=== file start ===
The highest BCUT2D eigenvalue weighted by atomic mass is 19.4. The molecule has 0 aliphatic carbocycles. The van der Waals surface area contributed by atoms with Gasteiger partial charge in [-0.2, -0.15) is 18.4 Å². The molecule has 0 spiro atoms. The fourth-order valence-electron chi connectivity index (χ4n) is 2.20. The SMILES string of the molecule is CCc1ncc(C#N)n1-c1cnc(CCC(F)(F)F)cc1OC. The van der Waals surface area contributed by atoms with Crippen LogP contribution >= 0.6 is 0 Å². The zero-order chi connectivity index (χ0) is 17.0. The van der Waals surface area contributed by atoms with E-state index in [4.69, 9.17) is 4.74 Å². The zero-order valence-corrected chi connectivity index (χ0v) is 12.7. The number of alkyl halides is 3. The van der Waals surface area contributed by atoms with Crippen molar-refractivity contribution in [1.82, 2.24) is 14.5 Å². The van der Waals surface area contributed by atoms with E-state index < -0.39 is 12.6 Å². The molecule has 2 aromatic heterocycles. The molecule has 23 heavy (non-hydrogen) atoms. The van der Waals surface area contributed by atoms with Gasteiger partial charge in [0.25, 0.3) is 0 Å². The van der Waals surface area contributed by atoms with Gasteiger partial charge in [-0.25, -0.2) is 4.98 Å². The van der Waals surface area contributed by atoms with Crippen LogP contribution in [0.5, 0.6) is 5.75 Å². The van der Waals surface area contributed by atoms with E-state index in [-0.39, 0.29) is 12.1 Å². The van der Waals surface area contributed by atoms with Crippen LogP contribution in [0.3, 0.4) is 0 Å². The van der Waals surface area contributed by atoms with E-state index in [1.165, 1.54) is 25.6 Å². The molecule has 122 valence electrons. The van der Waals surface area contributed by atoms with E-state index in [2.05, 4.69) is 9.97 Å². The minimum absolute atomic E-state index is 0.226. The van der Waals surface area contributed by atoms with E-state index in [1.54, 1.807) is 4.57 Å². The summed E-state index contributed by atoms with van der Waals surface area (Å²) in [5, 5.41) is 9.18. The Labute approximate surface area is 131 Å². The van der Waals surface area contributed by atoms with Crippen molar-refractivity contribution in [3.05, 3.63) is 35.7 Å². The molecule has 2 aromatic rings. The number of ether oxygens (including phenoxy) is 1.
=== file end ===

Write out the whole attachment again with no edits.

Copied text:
The highest BCUT2D eigenvalue weighted by atomic mass is 19.4. The molecule has 0 aliphatic carbocycles. The van der Waals surface area contributed by atoms with Gasteiger partial charge in [-0.2, -0.15) is 18.4 Å². The molecule has 0 spiro atoms. The fourth-order valence-electron chi connectivity index (χ4n) is 2.20. The SMILES string of the molecule is CCc1ncc(C#N)n1-c1cnc(CCC(F)(F)F)cc1OC. The van der Waals surface area contributed by atoms with Crippen LogP contribution >= 0.6 is 0 Å². The zero-order chi connectivity index (χ0) is 17.0. The van der Waals surface area contributed by atoms with E-state index in [4.69, 9.17) is 4.74 Å². The zero-order valence-corrected chi connectivity index (χ0v) is 12.7. The number of alkyl halides is 3. The van der Waals surface area contributed by atoms with Crippen molar-refractivity contribution in [1.82, 2.24) is 14.5 Å². The van der Waals surface area contributed by atoms with E-state index < -0.39 is 12.6 Å². The molecule has 2 aromatic heterocycles. The molecule has 23 heavy (non-hydrogen) atoms. The van der Waals surface area contributed by atoms with Gasteiger partial charge in [0.25, 0.3) is 0 Å². The van der Waals surface area contributed by atoms with Gasteiger partial charge in [-0.25, -0.2) is 4.98 Å². The van der Waals surface area contributed by atoms with Crippen LogP contribution in [0.5, 0.6) is 5.75 Å². The van der Waals surface area contributed by atoms with E-state index in [-0.39, 0.29) is 12.1 Å². The van der Waals surface area contributed by atoms with Crippen LogP contribution in [0.3, 0.4) is 0 Å². The van der Waals surface area contributed by atoms with E-state index in [1.165, 1.54) is 25.6 Å². The molecule has 122 valence electrons. The van der Waals surface area contributed by atoms with E-state index in [2.05, 4.69) is 9.97 Å². The minimum absolute atomic E-state index is 0.226. The van der Waals surface area contributed by atoms with E-state index in [1.54, 1.807) is 4.57 Å². The summed E-state index contributed by atoms with van der Waals surface area (Å²) in [5, 5.41) is 9.18. The Labute approximate surface area is 131 Å². The van der Waals surface area contributed by atoms with Crippen molar-refractivity contribution in [3.05, 3.63) is 35.7 Å². The molecule has 2 aromatic rings. The number of ether oxygens (including phenoxy) is 1.